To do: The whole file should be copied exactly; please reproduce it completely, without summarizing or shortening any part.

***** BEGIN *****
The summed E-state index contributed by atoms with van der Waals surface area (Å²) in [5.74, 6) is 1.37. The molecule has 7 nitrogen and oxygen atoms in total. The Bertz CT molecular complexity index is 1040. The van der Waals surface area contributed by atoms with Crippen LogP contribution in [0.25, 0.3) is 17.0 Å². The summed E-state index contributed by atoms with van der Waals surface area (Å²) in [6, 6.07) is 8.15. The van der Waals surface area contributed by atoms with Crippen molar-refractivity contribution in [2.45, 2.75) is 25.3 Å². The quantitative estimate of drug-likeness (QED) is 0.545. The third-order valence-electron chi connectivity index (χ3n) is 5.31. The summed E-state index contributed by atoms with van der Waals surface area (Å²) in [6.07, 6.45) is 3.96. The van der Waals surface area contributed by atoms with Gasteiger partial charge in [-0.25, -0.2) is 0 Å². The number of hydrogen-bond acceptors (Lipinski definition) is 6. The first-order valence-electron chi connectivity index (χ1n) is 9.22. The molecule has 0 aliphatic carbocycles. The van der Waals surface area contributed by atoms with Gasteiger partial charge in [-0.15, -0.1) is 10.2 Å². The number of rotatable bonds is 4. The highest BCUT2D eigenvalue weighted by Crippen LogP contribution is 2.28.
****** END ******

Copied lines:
The summed E-state index contributed by atoms with van der Waals surface area (Å²) in [5.74, 6) is 1.37. The molecule has 7 nitrogen and oxygen atoms in total. The Bertz CT molecular complexity index is 1040. The van der Waals surface area contributed by atoms with Crippen LogP contribution in [0.25, 0.3) is 17.0 Å². The summed E-state index contributed by atoms with van der Waals surface area (Å²) in [6, 6.07) is 8.15. The van der Waals surface area contributed by atoms with Crippen molar-refractivity contribution in [2.45, 2.75) is 25.3 Å². The quantitative estimate of drug-likeness (QED) is 0.545. The third-order valence-electron chi connectivity index (χ3n) is 5.31. The summed E-state index contributed by atoms with van der Waals surface area (Å²) in [6.07, 6.45) is 3.96. The van der Waals surface area contributed by atoms with Gasteiger partial charge in [-0.25, -0.2) is 0 Å². The number of hydrogen-bond acceptors (Lipinski definition) is 6. The first-order valence-electron chi connectivity index (χ1n) is 9.22. The molecule has 0 aliphatic carbocycles. The van der Waals surface area contributed by atoms with Gasteiger partial charge in [-0.15, -0.1) is 10.2 Å². The number of rotatable bonds is 4. The highest BCUT2D eigenvalue weighted by Crippen LogP contribution is 2.28.